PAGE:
UPDATE 04-07-11: The station opened on April 3, 2011. Blair Kamin explains why it doesn’t look as good as originally designed:
It didn’t have to be this way. The Chicago office of Skidmore, Owings & Merrill came up with a promising design for the station, one that justified the demolition of a Mies-designed brick hut that reportedly served as the entrance to an underground testing facility for explosives during the Cold War.
But then, things went seriously off the rails.
This new Metra commuter/regional rail station at 35th Street and Wentworth/Federal won’t win any design awards. Neither will theÂ Lovana S. â€œLouâ€ Jones/Bronzeville Station stand out for having such a generic design.
The station under construction as of October 3, 2010.
Artist’s renderings of the station and street-level plaza, looking northwest. Left photo fromÂ Metra’s website and right photo fromÂ Singh & Associates’s website.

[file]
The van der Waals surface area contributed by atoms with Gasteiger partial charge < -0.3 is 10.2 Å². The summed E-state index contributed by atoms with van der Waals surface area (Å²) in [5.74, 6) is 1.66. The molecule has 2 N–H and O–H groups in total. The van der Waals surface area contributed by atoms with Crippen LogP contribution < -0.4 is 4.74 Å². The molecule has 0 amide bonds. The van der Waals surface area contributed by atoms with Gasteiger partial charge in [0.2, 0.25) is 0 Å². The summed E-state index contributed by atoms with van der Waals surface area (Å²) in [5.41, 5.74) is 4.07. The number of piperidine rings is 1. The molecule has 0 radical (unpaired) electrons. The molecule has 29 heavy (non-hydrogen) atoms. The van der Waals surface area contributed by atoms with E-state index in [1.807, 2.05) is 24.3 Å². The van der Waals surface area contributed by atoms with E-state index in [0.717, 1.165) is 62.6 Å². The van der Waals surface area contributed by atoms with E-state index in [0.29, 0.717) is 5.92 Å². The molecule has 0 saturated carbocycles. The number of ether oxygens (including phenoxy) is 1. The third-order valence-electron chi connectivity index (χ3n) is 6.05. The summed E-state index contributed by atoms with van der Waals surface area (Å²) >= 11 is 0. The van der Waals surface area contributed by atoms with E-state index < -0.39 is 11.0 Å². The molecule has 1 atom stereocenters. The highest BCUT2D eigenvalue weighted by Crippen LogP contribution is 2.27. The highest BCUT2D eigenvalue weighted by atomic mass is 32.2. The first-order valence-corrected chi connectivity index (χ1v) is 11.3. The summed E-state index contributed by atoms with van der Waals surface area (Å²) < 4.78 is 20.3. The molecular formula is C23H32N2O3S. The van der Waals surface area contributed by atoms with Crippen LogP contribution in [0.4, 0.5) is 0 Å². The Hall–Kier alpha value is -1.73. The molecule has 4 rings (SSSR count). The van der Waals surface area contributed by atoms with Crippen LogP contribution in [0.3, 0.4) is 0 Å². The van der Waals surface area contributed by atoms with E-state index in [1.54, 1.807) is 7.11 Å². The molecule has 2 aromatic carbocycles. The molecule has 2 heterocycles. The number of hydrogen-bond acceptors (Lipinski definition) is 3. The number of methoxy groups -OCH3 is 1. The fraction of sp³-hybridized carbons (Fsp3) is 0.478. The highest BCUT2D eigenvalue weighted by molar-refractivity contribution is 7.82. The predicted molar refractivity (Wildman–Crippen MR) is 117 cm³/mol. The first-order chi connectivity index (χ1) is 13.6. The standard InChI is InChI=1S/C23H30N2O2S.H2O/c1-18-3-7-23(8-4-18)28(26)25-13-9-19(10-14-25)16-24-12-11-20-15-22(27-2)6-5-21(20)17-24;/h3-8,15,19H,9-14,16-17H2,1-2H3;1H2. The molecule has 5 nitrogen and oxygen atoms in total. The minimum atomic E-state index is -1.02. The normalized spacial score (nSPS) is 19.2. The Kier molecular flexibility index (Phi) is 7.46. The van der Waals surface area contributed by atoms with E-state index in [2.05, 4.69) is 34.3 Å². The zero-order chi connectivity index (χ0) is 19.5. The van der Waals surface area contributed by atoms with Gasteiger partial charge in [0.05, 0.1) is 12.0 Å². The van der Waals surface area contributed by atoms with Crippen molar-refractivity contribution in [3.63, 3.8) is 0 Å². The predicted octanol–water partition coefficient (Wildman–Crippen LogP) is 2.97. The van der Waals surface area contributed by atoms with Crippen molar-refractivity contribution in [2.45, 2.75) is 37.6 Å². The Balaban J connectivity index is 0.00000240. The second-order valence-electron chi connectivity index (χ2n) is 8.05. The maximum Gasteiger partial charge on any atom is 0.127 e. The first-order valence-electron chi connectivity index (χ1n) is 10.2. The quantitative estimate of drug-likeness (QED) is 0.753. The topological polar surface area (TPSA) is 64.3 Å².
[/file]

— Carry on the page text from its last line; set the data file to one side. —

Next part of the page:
The amount of visible concrete used in the stairs and ramps construction (one complete set on either side of the tracks) is fitting if you consider the station’s surroundings: a 12-lane highway (the Dan Ryan, I90/94), thousands of surface auto parking spaces to the west (for the White Sox stadium), and an empty lot.
But what if we looked for design inspiration from the east?
Imagine a station shelter modeled after the sound mitigation “tube” over the Illinois Institute of Technology McCormick-Tribune Campus Center a few blocks away at State Street designed by Rem Koolhaas.
Photos above taken by Steven Crane.
Throw in some curves like the Canary Wharf stations on the Jubilee and Docklands Light Railway lines.
Photo of the Canary Wharf Docklands Light Railway (DLR) station by stephenk1977.
Photo of the Canary Wharf Jubilee Underground Line station by Payton Chung.
- Infrastructure Engineering Incorporation (IEI) – Responsible for majority of station engineering.
- Skidmore, Owings & Merrill (SOM) – Station and urban design.
- Singh & Associates – Lighting and warmer power.